By Alan Baldwin
MEXICOCITY (Reuters) – Lewis Hamilton has a week to wait for his sixth Formula One championship and the sport’s U.S. owners could hardly have wished for a better backdrop to the celebrations.
The Mercedes driver is a racing certainty to wrap things up at the Circuit of the Americas (COTA) in Austin, Texas, next Sunday.
The U.S. market is seen as a major growth area for commercial rights holder Liberty Media, with another race in Miami in the planning stages and talk also of Las Vegas, while Hamilton is a regular visitor to what has become home from home.
“I’ve obviously done quite a few (television) shows out there and am definitely becoming more and more known in the States,” the 34-year-old Briton said after winning Sunday’s Mexican Grand Prix to all but secure the crown.
“I think my story and my family’s story is something that a lot of people in different countries can relate to,” added the grandson of Caribbean immigrants who has risen from an underprivileged background to fame and fortune.
“The (Texas) track is fantastic and it’s been a good hunting ground for me, so I’m very excited to go there and who knows whether we can get the job done.”
It does not take a lot of number crunching to figure out the chances.
Hamilton has a 74 point advantage over Finnish team mate Valtteri Bottas with three races to go, which means the Briton needs only four points — an eighth place — to put the championship to bed.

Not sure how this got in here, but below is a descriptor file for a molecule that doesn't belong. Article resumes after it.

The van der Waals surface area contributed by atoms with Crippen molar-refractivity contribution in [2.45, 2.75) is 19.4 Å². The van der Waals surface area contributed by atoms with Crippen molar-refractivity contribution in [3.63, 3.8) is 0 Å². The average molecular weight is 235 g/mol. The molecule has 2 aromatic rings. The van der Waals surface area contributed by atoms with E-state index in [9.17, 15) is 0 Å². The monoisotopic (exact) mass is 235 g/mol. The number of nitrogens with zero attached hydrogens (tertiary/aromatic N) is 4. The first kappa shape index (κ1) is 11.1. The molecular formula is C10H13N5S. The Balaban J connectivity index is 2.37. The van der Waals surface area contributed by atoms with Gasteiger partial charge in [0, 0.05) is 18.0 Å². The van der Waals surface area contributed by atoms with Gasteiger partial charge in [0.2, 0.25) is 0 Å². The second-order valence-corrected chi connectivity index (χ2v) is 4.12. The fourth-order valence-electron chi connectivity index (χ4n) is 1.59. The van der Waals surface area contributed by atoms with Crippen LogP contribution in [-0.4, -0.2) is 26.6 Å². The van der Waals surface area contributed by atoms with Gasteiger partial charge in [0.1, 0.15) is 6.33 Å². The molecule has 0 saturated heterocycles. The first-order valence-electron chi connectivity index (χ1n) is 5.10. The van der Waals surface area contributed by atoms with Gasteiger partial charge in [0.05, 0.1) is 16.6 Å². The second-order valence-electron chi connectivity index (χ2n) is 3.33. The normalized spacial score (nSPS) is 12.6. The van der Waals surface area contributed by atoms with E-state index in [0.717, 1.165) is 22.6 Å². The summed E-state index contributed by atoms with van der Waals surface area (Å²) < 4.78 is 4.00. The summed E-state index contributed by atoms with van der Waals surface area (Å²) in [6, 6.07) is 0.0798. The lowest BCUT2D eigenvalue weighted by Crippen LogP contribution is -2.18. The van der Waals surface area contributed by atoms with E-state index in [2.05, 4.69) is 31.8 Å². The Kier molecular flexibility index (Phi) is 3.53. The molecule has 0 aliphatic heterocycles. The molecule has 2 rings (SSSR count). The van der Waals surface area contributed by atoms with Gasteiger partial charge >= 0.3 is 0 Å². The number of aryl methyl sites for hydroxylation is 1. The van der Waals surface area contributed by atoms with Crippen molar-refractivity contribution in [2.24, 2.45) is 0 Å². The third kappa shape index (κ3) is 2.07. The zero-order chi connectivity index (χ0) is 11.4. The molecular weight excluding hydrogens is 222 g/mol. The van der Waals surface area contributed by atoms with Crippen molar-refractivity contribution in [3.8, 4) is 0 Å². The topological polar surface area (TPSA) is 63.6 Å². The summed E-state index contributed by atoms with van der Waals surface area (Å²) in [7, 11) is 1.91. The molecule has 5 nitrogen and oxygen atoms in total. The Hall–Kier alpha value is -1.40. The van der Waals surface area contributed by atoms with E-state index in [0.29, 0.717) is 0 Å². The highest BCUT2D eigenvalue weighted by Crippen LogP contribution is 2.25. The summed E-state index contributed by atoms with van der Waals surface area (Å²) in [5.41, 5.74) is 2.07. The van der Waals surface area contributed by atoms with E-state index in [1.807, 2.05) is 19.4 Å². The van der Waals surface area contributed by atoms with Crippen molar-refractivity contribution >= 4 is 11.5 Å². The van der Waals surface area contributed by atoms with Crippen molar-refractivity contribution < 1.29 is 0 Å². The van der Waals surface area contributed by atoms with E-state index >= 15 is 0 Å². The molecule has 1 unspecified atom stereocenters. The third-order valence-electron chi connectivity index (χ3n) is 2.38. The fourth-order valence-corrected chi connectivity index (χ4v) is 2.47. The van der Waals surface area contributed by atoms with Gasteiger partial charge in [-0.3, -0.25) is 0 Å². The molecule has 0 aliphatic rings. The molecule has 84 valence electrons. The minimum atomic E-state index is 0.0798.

Bottas must meanwhile win all of the last three races to have any hope — starting at a circuit where he has never finished higher than fifth.
The only one of the remaining three races that the Finn has won previously is Abu Dhabi, in 2017 when Hamilton had already clinched the title and still came second.
As the late Muhammad Ali famously said of rival Joe Frazier, the only chances are slim and none. And, after Bottas finished third in Mexico to fall further behind his team mate, slim has definitely left town.
Hamilton has won five of the seven U.S. Grands Prix held in Austin since the circuit’s debut in 2012 and has yet to finish lower than fourth there.
He is also on a run of 30 successive points scoring finishes and has stood on the podium in 14 of the 18 races so far in 2019.
Sunday’s win was his 10th of the season, taking him to a career tally of 83 with Michael Schumacher’s all-time record of 91 in his sights.
Hamilton will be joining the great German, who racked up seven titles, as the only drivers to have won six since the world championship started in 1950.
Before he gets down to business, Hamilton was heading for New York and a Tuesday meeting with sponsors in midtown Manhattan, while Bottas flies to Los Angeles and a Formula One live show on Hollywood Boulevard on Wednesday.
“Naturally I like being in the States so it’s a pretty calm build-up. Shouldn’t be a problem,” said Hamilton.
(Reporting by Alan Baldwin, editing by Christian Radnedge)